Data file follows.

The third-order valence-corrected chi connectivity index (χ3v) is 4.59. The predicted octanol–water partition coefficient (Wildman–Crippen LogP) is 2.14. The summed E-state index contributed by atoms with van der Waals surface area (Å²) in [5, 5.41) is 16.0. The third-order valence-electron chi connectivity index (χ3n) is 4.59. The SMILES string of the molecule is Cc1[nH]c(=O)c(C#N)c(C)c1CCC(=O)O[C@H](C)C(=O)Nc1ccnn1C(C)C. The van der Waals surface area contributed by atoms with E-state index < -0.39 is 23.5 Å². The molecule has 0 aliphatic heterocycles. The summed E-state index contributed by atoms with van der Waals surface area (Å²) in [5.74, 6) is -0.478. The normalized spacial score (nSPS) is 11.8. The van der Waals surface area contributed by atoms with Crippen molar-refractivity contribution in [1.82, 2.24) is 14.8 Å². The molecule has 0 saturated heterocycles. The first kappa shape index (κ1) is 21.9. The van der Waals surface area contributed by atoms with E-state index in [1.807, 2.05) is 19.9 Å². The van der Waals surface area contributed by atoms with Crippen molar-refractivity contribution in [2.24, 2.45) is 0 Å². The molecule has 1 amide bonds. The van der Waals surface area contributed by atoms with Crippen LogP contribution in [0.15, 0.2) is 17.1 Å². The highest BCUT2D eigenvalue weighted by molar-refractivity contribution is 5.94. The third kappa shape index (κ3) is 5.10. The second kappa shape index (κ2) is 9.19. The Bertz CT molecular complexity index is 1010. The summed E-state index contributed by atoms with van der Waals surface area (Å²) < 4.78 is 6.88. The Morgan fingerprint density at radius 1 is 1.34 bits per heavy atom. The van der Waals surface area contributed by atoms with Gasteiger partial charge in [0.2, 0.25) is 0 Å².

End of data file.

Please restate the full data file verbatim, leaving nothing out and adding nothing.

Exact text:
The third-order valence-corrected chi connectivity index (χ3v) is 4.59. The predicted octanol–water partition coefficient (Wildman–Crippen LogP) is 2.14. The summed E-state index contributed by atoms with van der Waals surface area (Å²) in [5, 5.41) is 16.0. The third-order valence-electron chi connectivity index (χ3n) is 4.59. The SMILES string of the molecule is Cc1[nH]c(=O)c(C#N)c(C)c1CCC(=O)O[C@H](C)C(=O)Nc1ccnn1C(C)C. The van der Waals surface area contributed by atoms with E-state index < -0.39 is 23.5 Å². The molecule has 0 aliphatic heterocycles. The summed E-state index contributed by atoms with van der Waals surface area (Å²) in [5.74, 6) is -0.478. The normalized spacial score (nSPS) is 11.8. The van der Waals surface area contributed by atoms with Crippen molar-refractivity contribution in [1.82, 2.24) is 14.8 Å². The molecule has 0 saturated heterocycles. The first kappa shape index (κ1) is 21.9. The van der Waals surface area contributed by atoms with E-state index in [1.807, 2.05) is 19.9 Å². The van der Waals surface area contributed by atoms with Crippen molar-refractivity contribution in [2.24, 2.45) is 0 Å². The molecule has 1 amide bonds. The van der Waals surface area contributed by atoms with Crippen LogP contribution in [0.15, 0.2) is 17.1 Å². The highest BCUT2D eigenvalue weighted by molar-refractivity contribution is 5.94. The third kappa shape index (κ3) is 5.10. The second kappa shape index (κ2) is 9.19. The Bertz CT molecular complexity index is 1010. The summed E-state index contributed by atoms with van der Waals surface area (Å²) < 4.78 is 6.88. The Morgan fingerprint density at radius 1 is 1.34 bits per heavy atom. The van der Waals surface area contributed by atoms with Gasteiger partial charge in [0.2, 0.25) is 0 Å².